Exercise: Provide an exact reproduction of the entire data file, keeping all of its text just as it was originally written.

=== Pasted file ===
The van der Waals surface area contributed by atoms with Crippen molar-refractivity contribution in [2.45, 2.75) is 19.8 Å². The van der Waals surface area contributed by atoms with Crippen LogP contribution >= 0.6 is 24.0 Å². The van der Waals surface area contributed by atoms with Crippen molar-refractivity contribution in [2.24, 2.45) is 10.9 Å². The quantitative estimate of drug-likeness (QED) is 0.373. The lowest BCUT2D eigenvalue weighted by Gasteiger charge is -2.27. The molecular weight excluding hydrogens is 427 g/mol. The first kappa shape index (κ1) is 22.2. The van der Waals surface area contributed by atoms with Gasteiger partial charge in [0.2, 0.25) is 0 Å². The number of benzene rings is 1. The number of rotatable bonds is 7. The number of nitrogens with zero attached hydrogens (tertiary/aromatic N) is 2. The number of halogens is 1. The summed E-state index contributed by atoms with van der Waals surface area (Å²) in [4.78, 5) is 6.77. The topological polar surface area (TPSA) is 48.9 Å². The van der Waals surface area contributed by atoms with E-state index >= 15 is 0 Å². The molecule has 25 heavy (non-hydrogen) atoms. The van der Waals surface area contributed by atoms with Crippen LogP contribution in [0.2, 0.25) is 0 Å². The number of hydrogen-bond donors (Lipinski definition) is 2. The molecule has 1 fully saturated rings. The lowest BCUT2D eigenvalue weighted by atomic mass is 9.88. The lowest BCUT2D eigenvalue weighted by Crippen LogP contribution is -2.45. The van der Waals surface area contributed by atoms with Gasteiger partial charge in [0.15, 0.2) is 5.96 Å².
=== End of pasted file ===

The van der Waals surface area contributed by atoms with Crippen molar-refractivity contribution in [2.45, 2.75) is 19.8 Å². The van der Waals surface area contributed by atoms with Crippen LogP contribution >= 0.6 is 24.0 Å². The van der Waals surface area contributed by atoms with Crippen molar-refractivity contribution in [2.24, 2.45) is 10.9 Å². The quantitative estimate of drug-likeness (QED) is 0.373. The lowest BCUT2D eigenvalue weighted by Gasteiger charge is -2.27. The molecular weight excluding hydrogens is 427 g/mol. The first kappa shape index (κ1) is 22.2. The van der Waals surface area contributed by atoms with Gasteiger partial charge in [0.2, 0.25) is 0 Å². The number of benzene rings is 1. The number of rotatable bonds is 7. The number of nitrogens with zero attached hydrogens (tertiary/aromatic N) is 2. The number of halogens is 1. The summed E-state index contributed by atoms with van der Waals surface area (Å²) in [4.78, 5) is 6.77. The topological polar surface area (TPSA) is 48.9 Å². The van der Waals surface area contributed by atoms with E-state index >= 15 is 0 Å². The molecule has 25 heavy (non-hydrogen) atoms. The van der Waals surface area contributed by atoms with Crippen LogP contribution in [0.2, 0.25) is 0 Å². The number of hydrogen-bond donors (Lipinski definition) is 2. The molecule has 1 fully saturated rings. The lowest BCUT2D eigenvalue weighted by atomic mass is 9.88. The lowest BCUT2D eigenvalue weighted by Crippen LogP contribution is -2.45. The van der Waals surface area contributed by atoms with Gasteiger partial charge in [0.15, 0.2) is 5.96 Å².